Table of Contents
2. From Male-Orientation to Self-Determination - A Textinternal Transformation
3. Relation between the Historical Period and the Construction of Gender
4. Names as Symbols, Or: Emphasising the Importance of Gender
5. French Feminist Theory within “The Story of an Hour”
5.1 Maupassant’s Influence and Chopin’s Counter-Reaction
7. Works Cited
Kate Chopin, a female writer and essayist, lived from 1850 to 1904. From 1894 onwards, she was pushing her career to become a well accepted author. Three of her most striking stories - “A Respectable Woman”, “The Story of an Hour”, and “Her Letters” - were about wives and their strong individualities (Toth 171). This paper is to give a feminist reading of her short story “The Story of an Hour”, written on April 19, 1894, which is in the American literary canon today. To emphasise its significance, one should mention the publication of this short story in one of the early issues of the Vogue (Toth 172).
In her stories, Chopin dared to write about women, finding their personal freedom and choosing their own ways of liberation - very uncommon fiction in that period of time - or as Papke claims, the “first modern female literary discourse in America” (4). Whereas on the one hand, the public rights of women were slowly being gained (e.g. the vote, education, rights to their children and their own property), on the other hand private needs of women were not issues so far yet. Though she never took part in any feminist movement (Papke 2), Kate Chopin can be seen as a pre-feminist writer and her work can be treated as a feminist statement. She “however, produce[s] what one might call, for want of a better term, female moral art in works that focus relentlessly on the dialects of social relations and the position of women therein” (Papke 2).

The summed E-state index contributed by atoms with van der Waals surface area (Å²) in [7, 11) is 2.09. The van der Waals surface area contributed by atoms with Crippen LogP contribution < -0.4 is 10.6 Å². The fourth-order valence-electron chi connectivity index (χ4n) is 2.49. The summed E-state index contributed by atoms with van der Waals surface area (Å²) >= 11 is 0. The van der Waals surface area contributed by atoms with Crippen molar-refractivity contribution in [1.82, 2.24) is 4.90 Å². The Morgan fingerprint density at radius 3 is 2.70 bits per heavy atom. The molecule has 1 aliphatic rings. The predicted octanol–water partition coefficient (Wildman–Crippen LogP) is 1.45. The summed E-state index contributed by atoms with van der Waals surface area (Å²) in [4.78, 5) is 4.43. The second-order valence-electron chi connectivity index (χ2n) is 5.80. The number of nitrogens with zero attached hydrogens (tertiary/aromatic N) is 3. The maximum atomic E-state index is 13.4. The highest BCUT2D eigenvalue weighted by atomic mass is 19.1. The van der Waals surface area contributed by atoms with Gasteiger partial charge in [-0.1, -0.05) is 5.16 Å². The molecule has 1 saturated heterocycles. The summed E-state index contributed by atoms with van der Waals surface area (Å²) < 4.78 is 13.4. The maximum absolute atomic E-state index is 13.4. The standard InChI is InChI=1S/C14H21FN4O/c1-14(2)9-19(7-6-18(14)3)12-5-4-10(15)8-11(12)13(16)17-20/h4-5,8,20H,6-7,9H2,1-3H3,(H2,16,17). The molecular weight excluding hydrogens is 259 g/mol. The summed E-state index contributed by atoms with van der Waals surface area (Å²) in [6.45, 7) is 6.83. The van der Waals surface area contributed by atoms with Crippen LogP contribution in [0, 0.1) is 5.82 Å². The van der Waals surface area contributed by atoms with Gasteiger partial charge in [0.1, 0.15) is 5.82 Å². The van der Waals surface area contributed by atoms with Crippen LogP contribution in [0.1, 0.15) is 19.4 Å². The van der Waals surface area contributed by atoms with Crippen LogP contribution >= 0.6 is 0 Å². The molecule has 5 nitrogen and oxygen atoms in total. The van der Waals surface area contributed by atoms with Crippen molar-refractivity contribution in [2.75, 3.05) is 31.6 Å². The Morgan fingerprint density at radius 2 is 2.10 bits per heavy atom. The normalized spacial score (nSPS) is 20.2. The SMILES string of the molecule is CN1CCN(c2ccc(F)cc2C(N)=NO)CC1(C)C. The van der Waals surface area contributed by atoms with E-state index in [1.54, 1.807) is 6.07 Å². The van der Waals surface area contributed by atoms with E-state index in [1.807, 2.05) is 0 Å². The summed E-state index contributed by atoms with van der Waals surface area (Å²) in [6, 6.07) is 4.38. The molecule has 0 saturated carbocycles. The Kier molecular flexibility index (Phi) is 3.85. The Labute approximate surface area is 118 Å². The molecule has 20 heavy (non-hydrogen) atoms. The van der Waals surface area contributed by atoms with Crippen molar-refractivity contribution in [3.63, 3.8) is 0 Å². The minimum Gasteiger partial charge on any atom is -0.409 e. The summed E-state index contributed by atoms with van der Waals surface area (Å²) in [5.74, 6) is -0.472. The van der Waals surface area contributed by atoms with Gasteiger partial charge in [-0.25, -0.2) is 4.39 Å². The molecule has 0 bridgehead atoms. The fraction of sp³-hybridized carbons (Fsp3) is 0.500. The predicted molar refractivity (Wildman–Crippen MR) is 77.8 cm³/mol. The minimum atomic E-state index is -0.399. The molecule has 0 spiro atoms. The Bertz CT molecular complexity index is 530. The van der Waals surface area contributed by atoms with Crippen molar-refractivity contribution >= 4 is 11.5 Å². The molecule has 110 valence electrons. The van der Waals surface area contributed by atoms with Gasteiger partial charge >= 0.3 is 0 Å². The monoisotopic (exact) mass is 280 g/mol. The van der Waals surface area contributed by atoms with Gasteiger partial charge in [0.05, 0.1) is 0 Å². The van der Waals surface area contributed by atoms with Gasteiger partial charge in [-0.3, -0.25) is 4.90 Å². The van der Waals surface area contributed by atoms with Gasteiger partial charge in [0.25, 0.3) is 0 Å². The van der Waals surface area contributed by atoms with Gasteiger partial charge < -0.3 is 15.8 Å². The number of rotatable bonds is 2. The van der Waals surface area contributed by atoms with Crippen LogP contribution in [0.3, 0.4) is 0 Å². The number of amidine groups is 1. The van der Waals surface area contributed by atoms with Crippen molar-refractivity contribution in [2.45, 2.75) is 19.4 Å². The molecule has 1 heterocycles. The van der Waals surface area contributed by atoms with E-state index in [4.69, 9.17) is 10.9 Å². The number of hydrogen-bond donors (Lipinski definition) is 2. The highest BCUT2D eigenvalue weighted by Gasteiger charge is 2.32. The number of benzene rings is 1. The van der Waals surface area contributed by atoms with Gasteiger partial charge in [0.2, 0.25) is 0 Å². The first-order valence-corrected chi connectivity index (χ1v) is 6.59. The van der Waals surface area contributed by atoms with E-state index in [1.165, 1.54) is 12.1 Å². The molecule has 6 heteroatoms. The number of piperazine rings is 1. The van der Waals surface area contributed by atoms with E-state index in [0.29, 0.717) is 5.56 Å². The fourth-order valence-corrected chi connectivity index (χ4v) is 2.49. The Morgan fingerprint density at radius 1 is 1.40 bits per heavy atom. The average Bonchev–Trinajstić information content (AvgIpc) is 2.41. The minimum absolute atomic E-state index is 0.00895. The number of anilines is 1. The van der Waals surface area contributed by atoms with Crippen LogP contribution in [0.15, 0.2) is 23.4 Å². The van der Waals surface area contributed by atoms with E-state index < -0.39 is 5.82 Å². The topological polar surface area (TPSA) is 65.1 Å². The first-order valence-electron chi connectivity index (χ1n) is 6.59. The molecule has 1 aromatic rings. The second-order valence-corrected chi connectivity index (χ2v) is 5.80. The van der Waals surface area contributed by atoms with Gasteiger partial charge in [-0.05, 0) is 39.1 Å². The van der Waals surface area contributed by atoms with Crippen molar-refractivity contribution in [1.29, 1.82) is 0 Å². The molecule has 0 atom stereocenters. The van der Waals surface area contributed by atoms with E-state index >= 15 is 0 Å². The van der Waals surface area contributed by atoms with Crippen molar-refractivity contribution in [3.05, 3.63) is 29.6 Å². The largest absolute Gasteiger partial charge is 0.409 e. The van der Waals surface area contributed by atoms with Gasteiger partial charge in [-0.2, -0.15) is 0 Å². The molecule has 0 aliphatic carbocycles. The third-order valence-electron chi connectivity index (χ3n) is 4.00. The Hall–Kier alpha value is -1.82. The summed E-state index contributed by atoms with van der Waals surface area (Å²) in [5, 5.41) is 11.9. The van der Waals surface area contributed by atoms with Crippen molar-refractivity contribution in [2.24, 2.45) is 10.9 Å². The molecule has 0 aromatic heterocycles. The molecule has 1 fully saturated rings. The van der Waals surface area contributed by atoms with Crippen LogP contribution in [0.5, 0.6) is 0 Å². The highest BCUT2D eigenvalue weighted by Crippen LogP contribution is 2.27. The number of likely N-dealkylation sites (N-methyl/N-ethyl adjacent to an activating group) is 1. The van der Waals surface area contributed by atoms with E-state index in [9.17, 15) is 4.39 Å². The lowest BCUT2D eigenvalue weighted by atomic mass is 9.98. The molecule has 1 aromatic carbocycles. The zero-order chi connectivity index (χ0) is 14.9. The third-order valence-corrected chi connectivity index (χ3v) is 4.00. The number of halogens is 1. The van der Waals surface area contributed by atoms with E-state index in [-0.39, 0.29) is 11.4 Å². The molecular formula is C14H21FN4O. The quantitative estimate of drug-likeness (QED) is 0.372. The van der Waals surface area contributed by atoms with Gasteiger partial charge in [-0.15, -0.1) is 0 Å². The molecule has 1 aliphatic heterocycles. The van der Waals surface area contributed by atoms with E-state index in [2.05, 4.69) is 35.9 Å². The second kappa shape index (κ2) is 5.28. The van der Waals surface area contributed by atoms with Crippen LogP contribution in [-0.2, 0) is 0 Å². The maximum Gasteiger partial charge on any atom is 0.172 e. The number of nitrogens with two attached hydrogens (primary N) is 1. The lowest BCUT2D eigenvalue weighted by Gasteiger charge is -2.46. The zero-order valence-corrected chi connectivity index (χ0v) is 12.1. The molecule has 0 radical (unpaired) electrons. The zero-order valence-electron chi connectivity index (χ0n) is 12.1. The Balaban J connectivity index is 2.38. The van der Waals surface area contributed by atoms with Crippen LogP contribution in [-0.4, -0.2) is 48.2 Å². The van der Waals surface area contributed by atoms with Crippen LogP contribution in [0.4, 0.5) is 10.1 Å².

“The Story of an Hour” illuminates how a woman, after her husband’s sudden death, finds herself freed, achieves autonomy, and starts to develop self-determination - at least for the duration of one hour, as the title proclaims. It can be seen as a description of a moment that shatters social complacency and gives birth to a woman’s self-desire and self-recognition. Chopin "offer[s] readers both - criticism of what was and implicit vision of what could be, alternative worlds imagined if only through self-annihilation” (Papke 19).
This short story is a great story in a small space, and with her specific use of language, Chopin brings significance to the reader with every single word. Though it is given very little information on the surface of the story, one obviously gets to know a lot about Mrs. Louise Mallard’s life and with her as a representative, a lot about the experience of womanhood in Chopin’s period of time.
2. From Male-Orientation to Self-Determination: a Text-Internal Transformation